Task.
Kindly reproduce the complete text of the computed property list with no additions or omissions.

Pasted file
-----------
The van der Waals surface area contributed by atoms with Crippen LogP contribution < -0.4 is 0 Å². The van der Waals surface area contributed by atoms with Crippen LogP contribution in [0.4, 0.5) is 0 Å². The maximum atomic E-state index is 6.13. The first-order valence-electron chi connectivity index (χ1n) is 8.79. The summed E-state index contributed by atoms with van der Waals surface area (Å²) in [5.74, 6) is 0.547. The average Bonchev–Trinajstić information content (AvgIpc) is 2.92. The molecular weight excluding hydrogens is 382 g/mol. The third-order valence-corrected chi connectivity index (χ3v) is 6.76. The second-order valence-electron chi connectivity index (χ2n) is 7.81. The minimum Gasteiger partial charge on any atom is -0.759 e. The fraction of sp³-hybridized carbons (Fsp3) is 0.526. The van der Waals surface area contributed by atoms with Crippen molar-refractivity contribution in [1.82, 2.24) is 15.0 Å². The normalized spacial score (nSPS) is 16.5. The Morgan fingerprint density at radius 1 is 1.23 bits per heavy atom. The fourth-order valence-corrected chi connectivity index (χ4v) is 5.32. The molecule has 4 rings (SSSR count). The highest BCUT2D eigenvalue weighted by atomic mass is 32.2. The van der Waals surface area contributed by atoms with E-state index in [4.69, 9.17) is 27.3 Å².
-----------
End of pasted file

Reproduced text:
The van der Waals surface area contributed by atoms with Crippen LogP contribution < -0.4 is 0 Å². The van der Waals surface area contributed by atoms with Crippen LogP contribution in [0.4, 0.5) is 0 Å². The maximum atomic E-state index is 6.13. The first-order valence-electron chi connectivity index (χ1n) is 8.79. The summed E-state index contributed by atoms with van der Waals surface area (Å²) in [5.74, 6) is 0.547. The average Bonchev–Trinajstić information content (AvgIpc) is 2.92. The molecular weight excluding hydrogens is 382 g/mol. The third-order valence-corrected chi connectivity index (χ3v) is 6.76. The second-order valence-electron chi connectivity index (χ2n) is 7.81. The minimum Gasteiger partial charge on any atom is -0.759 e. The fraction of sp³-hybridized carbons (Fsp3) is 0.526. The van der Waals surface area contributed by atoms with Crippen molar-refractivity contribution in [1.82, 2.24) is 15.0 Å². The normalized spacial score (nSPS) is 16.5. The Morgan fingerprint density at radius 1 is 1.23 bits per heavy atom. The fourth-order valence-corrected chi connectivity index (χ4v) is 5.32. The molecule has 4 rings (SSSR count). The highest BCUT2D eigenvalue weighted by atomic mass is 32.2. The van der Waals surface area contributed by atoms with E-state index in [4.69, 9.17) is 27.3 Å².